Actually I think the answer is completely INTERNAL. A person in this situation (wealth has changed their life) now has the challenge of finding new challenges. They must go on a bit of an internal quest to find what those are. It’s analogous to the age-old question about the meaning of life: where the obvious (and somewhat unhelpful) answer is: whatever you want it to be.

        Human nature demands that we strive. We are the most satisfied when we are accomplishing things big and small.

        I suggest that in order to find new challenges, you don’t need to change the parts of your life that already make you happy (PopCap, friends, etc.), but rather you need to layer on a few challenges that you personally can get excited about. Without excitement and new worlds to conquer, we wither and die.

    • So what are you doing or how are you exploring?

      When a big illusion is spoiled (riches will solve problems, a new house will be the answer, no more bills please), how does one go about resetting?

      I’m really happy that so many people are part of this conversation and thinking about this as well.

        • Travis Baldree
        • March 15th, 2012

        So, I’ve been thinking about it quite a bit over the last year or so.
        It seems to me that I experience two different kinds of contentment or joy in my life – contemplative and active. Active is easier – the act of doing something allows me to submerge myself in it, and I get satisfaction, or a pleasant feeling, or whatever. Contemplative is harder – I reflect on what I want to do, or something in the future, or something in the past, and those thoughts make me happy or content.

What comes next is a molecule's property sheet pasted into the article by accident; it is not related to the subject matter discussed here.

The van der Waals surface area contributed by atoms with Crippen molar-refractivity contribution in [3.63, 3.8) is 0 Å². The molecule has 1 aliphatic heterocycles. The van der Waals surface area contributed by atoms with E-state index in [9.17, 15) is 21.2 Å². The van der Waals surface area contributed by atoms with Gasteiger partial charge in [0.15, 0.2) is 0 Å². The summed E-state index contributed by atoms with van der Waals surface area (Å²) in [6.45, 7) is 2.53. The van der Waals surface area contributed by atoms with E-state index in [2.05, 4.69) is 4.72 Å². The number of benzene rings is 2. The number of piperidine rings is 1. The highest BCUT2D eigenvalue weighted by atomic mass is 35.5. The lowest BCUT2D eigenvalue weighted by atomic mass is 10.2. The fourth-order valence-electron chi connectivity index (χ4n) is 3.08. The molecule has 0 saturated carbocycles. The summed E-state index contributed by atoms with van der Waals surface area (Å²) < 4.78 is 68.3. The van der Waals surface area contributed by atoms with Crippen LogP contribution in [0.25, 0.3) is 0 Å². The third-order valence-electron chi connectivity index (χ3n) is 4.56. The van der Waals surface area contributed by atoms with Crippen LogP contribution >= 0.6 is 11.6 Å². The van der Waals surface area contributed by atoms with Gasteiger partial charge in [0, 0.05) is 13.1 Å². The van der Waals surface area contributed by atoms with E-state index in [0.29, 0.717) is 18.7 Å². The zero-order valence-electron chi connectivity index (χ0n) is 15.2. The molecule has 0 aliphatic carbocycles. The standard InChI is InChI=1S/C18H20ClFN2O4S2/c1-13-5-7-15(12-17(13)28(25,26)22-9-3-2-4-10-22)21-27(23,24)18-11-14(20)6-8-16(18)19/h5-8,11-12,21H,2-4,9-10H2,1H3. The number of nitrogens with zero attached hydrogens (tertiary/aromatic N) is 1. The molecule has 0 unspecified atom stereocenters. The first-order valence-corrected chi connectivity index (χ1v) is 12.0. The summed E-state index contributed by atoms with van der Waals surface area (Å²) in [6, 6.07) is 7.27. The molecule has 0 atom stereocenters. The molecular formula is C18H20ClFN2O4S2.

I can still achieve active contentment – contemplative not so much. If I think about things too much, it spoils it. All these notions I have of how I should be spending my time, or what I should be doing.

        Most of our early upbringing is along the lines of ‘do all this hard stuff you don’t want to do, make sacrifices now, and then there is a reward later’. There’s value in that, but not to the exclusion of everyday happiness, because I think it is dangerous to forego daily happiness in favor of theoretical future happiness. Our society pushes it a lot though.
        I was certainly brought up that way. I find it hard on a daily basis to think about doing something for any extended period of time that isn’t ‘productive’. I’ve been trained ( or trained myself ) not to think of my own happiness as a productive outcome, which I think is wrong. My psyche, or whatever, hasn’t caught on to that though. I actually have a physical reaction at this point to contemplating doing something ‘nonproductive’ – a sinking of the stomach. All that time, and I won’t get anything out of it! Except that I would – I’d be happier.

        My theoretical solution to this is to try and clear the board for some space of time, and attempt to retrain myself. I think maybe to try to do everyday things that give me active contentment, and prevent myself for reflecting on them. Maybe if I do that long enough, when I look back on a period of time, I can reflect on it and be positive about the fact that I was happy doing something simple, and that it was good for me and the people around me that I did so. I think I need to retrain myself about what ‘productive’ means. Or something. I wish I was in a better position to attempt to do this right now, but it’ll have to wait a few months.

        Good god I am long-winded.

    • Dave Del Principe
    • April 10th, 2012

    I am sorry to be commenting on this so late. Still in the midst of tax season in the public accounting field. I actually commented to my wife about you when we found out you sold PopCap.

    I wondered how you would be able to trust anyone you knew before you had money. Any profound answers?

    • Dave Del Principe
    • April 10th, 2012

    I meant anyone who knew you after you had money.